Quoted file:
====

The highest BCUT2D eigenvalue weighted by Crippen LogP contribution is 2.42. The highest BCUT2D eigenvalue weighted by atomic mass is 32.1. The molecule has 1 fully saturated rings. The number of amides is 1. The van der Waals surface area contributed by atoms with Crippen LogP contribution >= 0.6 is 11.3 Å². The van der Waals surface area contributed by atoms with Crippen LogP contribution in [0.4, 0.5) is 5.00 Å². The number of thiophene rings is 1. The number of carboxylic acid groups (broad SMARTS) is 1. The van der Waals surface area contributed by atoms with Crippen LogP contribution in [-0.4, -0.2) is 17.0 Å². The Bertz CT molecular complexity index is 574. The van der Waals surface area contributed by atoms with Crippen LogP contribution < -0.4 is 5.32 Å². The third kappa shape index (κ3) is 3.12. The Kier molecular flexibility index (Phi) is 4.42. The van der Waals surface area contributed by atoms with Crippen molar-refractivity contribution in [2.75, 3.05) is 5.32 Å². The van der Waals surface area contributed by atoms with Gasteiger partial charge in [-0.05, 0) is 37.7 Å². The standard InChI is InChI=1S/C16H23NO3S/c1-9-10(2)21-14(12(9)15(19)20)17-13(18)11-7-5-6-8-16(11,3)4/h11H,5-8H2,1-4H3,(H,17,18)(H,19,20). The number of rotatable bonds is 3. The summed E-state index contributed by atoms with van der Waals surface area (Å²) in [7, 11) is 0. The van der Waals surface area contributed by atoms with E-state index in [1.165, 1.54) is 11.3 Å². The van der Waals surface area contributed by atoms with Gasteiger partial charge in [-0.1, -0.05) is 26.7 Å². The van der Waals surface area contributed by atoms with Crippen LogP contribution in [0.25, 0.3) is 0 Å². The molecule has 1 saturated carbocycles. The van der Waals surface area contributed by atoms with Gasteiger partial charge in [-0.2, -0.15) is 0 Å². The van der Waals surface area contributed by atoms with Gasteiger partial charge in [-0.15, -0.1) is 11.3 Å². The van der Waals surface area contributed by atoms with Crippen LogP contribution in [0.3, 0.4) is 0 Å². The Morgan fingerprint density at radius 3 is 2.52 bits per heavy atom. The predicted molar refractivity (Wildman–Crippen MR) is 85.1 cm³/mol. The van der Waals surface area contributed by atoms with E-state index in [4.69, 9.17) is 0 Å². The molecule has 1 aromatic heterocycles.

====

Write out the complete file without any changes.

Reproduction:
The highest BCUT2D eigenvalue weighted by Crippen LogP contribution is 2.42. The highest BCUT2D eigenvalue weighted by atomic mass is 32.1. The molecule has 1 fully saturated rings. The number of amides is 1. The van der Waals surface area contributed by atoms with Crippen LogP contribution >= 0.6 is 11.3 Å². The van der Waals surface area contributed by atoms with Crippen LogP contribution in [0.4, 0.5) is 5.00 Å². The number of thiophene rings is 1. The number of carboxylic acid groups (broad SMARTS) is 1. The van der Waals surface area contributed by atoms with Crippen LogP contribution in [-0.4, -0.2) is 17.0 Å². The Bertz CT molecular complexity index is 574. The van der Waals surface area contributed by atoms with Crippen LogP contribution < -0.4 is 5.32 Å². The third kappa shape index (κ3) is 3.12. The Kier molecular flexibility index (Phi) is 4.42. The van der Waals surface area contributed by atoms with Crippen molar-refractivity contribution in [2.75, 3.05) is 5.32 Å². The van der Waals surface area contributed by atoms with Gasteiger partial charge in [-0.05, 0) is 37.7 Å². The standard InChI is InChI=1S/C16H23NO3S/c1-9-10(2)21-14(12(9)15(19)20)17-13(18)11-7-5-6-8-16(11,3)4/h11H,5-8H2,1-4H3,(H,17,18)(H,19,20). The number of rotatable bonds is 3. The summed E-state index contributed by atoms with van der Waals surface area (Å²) in [7, 11) is 0. The van der Waals surface area contributed by atoms with E-state index in [1.165, 1.54) is 11.3 Å². The van der Waals surface area contributed by atoms with Gasteiger partial charge in [-0.1, -0.05) is 26.7 Å². The van der Waals surface area contributed by atoms with Crippen LogP contribution in [0.25, 0.3) is 0 Å². The molecule has 1 saturated carbocycles. The van der Waals surface area contributed by atoms with Gasteiger partial charge in [-0.2, -0.15) is 0 Å². The van der Waals surface area contributed by atoms with Gasteiger partial charge in [-0.15, -0.1) is 11.3 Å². The van der Waals surface area contributed by atoms with Crippen LogP contribution in [0.3, 0.4) is 0 Å². The Morgan fingerprint density at radius 3 is 2.52 bits per heavy atom. The predicted molar refractivity (Wildman–Crippen MR) is 85.1 cm³/mol. The van der Waals surface area contributed by atoms with E-state index in [4.69, 9.17) is 0 Å². The molecule has 1 aromatic heterocycles.